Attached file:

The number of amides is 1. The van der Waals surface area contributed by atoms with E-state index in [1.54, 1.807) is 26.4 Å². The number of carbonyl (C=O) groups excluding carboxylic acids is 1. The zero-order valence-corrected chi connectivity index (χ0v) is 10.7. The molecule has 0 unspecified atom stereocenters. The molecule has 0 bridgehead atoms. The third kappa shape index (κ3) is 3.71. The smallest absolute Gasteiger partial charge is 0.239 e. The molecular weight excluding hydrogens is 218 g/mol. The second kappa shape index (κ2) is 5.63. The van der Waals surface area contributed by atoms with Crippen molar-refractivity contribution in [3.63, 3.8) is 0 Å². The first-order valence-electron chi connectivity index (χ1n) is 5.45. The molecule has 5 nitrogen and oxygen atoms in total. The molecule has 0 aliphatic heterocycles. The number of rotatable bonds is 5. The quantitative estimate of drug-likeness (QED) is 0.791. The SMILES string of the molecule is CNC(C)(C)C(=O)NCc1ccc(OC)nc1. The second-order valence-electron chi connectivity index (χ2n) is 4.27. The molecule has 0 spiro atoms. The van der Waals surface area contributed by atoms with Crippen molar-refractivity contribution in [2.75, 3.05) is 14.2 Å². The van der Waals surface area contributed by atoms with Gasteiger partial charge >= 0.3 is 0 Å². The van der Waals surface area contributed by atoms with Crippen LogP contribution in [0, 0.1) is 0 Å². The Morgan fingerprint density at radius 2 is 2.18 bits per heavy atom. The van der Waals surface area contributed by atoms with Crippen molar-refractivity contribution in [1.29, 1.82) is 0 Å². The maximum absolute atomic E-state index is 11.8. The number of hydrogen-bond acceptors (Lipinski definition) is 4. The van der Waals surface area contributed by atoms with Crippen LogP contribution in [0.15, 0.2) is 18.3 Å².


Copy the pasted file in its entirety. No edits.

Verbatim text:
The number of amides is 1. The van der Waals surface area contributed by atoms with E-state index in [1.54, 1.807) is 26.4 Å². The number of carbonyl (C=O) groups excluding carboxylic acids is 1. The zero-order valence-corrected chi connectivity index (χ0v) is 10.7. The molecule has 0 unspecified atom stereocenters. The molecule has 0 bridgehead atoms. The third kappa shape index (κ3) is 3.71. The smallest absolute Gasteiger partial charge is 0.239 e. The molecular weight excluding hydrogens is 218 g/mol. The second kappa shape index (κ2) is 5.63. The van der Waals surface area contributed by atoms with Crippen molar-refractivity contribution in [3.63, 3.8) is 0 Å². The first-order valence-electron chi connectivity index (χ1n) is 5.45. The molecule has 5 nitrogen and oxygen atoms in total. The molecule has 0 aliphatic heterocycles. The number of rotatable bonds is 5. The quantitative estimate of drug-likeness (QED) is 0.791. The SMILES string of the molecule is CNC(C)(C)C(=O)NCc1ccc(OC)nc1. The second-order valence-electron chi connectivity index (χ2n) is 4.27. The molecule has 0 spiro atoms. The van der Waals surface area contributed by atoms with Crippen molar-refractivity contribution in [2.75, 3.05) is 14.2 Å². The van der Waals surface area contributed by atoms with Gasteiger partial charge >= 0.3 is 0 Å². The van der Waals surface area contributed by atoms with Crippen LogP contribution in [0, 0.1) is 0 Å². The Morgan fingerprint density at radius 2 is 2.18 bits per heavy atom. The van der Waals surface area contributed by atoms with Crippen molar-refractivity contribution in [1.29, 1.82) is 0 Å². The maximum absolute atomic E-state index is 11.8. The number of hydrogen-bond acceptors (Lipinski definition) is 4. The van der Waals surface area contributed by atoms with Crippen LogP contribution in [0.15, 0.2) is 18.3 Å².